Overall there are 1050 rooms inside the city limits. In addition, there are two additional motels and three small specialty lodging facilities outside the city limits but within the Marion zip code.
In the fall of 2010, a new bed and breakfast Jasones opened in the historic Queen Anne-style Aikman mansion at the corner of Main and Russell Streets. Prior to the current recession, a new Holiday Inn Express had been planned and semi-announced for The Hill, according to the site map on the developer's website. Site work began early in 2011 and the developer took out a building permit with the city on April 11, 2011. A second new hotel, this one a new 65-unit Comfort Inn, broke ground in September 2011. Both new hotels are located off of the new Morgan Avenue interchange at I-57.
Besides the announced Millennium Development, other tourism projects in the works include a new visitors center currently in the planning stages that would be located next to the Marion Chamber of Commerce near the Main Street (Exit 53) interchange just off of Interstate 57.
Marion's first motel was the World War II era Motel Marion on the western edge of the city limits on what was then Illinois Route 13, now Old Route 13 or West Main Street. Later it was joined by the Courts Motel on South Court Street (since torn down for an auto parts store), and the Uptown Motel just off the public square (also torn down and now a parking lot and part of the new Marion Civic and Cultural Center). For a while after World War II, Marion's major hotel was the Hotel State in the former five-story Marion State & Savings Bank building on the west side of the square. That building still stands and is being renovated for offices and residences. An earlier three story hotel, the Williams Hotel on North Market Street is also undergoing restoration as of the summer of 2010.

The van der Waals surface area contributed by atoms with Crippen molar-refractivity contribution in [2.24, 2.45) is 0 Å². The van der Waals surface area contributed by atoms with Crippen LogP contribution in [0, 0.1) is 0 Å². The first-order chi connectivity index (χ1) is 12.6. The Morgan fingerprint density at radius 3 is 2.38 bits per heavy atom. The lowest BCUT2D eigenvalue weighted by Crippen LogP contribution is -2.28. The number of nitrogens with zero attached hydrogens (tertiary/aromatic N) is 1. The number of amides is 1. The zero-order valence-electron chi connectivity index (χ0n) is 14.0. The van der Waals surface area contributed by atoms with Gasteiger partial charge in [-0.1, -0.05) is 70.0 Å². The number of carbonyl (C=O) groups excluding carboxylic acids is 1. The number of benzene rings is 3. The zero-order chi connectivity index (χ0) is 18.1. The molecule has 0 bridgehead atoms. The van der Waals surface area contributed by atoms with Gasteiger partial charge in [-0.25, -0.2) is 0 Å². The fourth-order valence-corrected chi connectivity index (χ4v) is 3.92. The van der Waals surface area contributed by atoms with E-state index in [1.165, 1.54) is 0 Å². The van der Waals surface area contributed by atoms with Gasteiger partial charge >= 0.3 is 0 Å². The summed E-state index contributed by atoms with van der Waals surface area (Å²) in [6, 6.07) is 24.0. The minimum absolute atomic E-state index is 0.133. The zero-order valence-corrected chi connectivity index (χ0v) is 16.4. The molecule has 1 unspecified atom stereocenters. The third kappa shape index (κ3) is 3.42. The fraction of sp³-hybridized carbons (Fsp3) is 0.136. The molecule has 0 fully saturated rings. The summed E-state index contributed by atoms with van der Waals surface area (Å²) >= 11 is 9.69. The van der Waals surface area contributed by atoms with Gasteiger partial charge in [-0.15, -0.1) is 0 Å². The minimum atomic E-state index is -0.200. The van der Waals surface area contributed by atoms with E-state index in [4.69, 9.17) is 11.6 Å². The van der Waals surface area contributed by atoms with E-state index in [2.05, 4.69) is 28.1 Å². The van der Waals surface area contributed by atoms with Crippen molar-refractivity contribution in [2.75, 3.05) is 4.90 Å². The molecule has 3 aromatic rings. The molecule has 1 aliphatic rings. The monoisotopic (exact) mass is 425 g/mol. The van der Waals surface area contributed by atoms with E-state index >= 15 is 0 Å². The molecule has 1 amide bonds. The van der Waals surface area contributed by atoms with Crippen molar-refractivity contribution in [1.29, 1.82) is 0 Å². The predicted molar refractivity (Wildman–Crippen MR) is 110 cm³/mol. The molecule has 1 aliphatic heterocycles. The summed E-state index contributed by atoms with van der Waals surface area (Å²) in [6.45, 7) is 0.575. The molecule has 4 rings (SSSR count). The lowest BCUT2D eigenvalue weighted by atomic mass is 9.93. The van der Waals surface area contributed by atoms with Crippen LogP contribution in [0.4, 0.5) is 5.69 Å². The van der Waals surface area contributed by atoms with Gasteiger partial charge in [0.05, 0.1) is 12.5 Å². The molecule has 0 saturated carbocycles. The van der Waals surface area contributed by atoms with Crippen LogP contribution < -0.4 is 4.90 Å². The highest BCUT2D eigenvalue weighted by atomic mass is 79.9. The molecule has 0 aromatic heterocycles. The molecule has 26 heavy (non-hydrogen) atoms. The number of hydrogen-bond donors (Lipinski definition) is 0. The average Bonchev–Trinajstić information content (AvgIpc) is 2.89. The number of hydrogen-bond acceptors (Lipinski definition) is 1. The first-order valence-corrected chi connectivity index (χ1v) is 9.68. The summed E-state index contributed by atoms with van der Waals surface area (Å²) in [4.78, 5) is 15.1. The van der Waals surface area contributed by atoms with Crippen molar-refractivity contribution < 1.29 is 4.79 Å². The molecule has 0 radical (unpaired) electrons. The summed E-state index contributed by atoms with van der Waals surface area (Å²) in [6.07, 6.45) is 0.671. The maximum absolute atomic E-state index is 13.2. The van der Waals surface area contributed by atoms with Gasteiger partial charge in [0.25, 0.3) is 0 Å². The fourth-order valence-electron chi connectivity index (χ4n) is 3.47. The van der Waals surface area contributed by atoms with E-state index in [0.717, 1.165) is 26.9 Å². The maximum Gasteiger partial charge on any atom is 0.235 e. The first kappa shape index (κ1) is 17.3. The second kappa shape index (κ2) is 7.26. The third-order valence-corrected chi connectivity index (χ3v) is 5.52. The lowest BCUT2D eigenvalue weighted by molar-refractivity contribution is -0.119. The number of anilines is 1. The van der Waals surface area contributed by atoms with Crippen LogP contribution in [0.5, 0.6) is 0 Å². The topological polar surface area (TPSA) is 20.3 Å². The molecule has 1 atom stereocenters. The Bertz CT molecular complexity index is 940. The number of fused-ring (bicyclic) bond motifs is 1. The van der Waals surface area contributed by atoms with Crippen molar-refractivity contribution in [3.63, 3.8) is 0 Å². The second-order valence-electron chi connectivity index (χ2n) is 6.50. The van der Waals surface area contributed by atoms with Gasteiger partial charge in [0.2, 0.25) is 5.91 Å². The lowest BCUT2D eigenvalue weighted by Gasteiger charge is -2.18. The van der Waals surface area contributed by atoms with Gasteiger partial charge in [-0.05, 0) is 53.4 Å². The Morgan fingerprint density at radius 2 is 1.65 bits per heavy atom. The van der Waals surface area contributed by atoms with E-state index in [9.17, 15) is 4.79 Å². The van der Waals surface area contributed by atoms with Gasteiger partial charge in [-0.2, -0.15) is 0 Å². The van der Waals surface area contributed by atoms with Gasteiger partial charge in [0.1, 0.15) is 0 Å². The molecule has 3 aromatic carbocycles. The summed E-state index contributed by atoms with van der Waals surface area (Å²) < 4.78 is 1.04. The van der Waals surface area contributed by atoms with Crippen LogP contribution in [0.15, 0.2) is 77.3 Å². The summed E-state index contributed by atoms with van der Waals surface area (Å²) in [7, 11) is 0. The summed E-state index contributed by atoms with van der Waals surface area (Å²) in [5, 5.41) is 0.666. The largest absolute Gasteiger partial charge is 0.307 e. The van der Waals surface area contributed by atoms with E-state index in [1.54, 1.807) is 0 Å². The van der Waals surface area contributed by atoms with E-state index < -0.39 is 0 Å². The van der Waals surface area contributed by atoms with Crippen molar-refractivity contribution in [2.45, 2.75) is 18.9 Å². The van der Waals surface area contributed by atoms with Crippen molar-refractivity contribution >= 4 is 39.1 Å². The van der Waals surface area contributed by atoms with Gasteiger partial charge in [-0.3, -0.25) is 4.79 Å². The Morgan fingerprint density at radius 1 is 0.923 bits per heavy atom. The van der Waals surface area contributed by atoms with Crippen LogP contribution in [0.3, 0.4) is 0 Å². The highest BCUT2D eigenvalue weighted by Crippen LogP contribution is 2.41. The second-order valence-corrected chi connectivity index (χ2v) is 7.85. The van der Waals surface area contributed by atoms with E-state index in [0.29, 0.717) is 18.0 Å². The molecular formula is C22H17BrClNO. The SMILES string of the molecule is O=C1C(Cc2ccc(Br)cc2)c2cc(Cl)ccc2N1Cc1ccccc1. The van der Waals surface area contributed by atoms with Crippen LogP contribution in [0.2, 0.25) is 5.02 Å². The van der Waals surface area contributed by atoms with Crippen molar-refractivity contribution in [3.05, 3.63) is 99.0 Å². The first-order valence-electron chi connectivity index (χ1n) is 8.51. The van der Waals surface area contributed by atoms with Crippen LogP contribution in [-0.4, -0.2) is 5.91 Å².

Marion's modern history as a tourism center began with the development of Interstate 57 in the 1960s and the creation of three hotels and one motel in short order. They were the Egyptian Sands Motor Lodge (later a Travelodge and finally the Heritage Motel before finally closing) located next to the city's first strip shopping center Westmore Plaza (now the Marion Centre), the Ramada Inn (now the Days Inn), and the Holiday Inn (later a Travelodge and the Executive Inn before finally closing). The fourth facility, the 20-unit Gray Plaza Motel, remains open and still operating under the same name.
The Regal 8 (now the Motel 6), Best Inns (now America's Best Inn) and Super 8 were the next three motels to locate in the city in the late 1970s and early 1980s. All were along Route 13 on the west side of Exit 54. Next came Shoney's Inn (now the Econo Lodge) on the east side. Around the same time as the announcement of the Illinois Centre Mall and the city's first use of tax increment financing districts, Drury Inn built a large modern facility on the north side of Route 13. A few years and another TIF district later, developers built the Hampton Inn immediately west of the Drury. A local developer, Henry Mitchell built the first of three hotels on the west side of Exit 53, around the same time as the mall development, starting with a Comfort Inn (now the Quality Inn), then a Budgetel (now the Holiday Inn Express) and finally a Comfort Suites.
Camping facilities in the city include the Motel Marion and the new Marion Campground & RV Park, both located off of Exit 53 on the east side of the interstate.
Major attractions that fill Marion hotels include Southern Illinois Miners' games at Rent One Park, events at Southern Illinois University-Carbondale, The Southern Illinois Roller Girls bouts at the Williamson Co Pavilion, the two dozen wineries within a 45-mile (72 km) radius of the city including those on the Shawnee Hills Wine Trail and the Southern Illinois Wine Trail, Crab Orchard National Wildlife Refuge adjacent to the city, Lake of Egypt immediately to the south and the Shawnee National Forest and various state parks that stretch along the Shawnee Hills from river to river.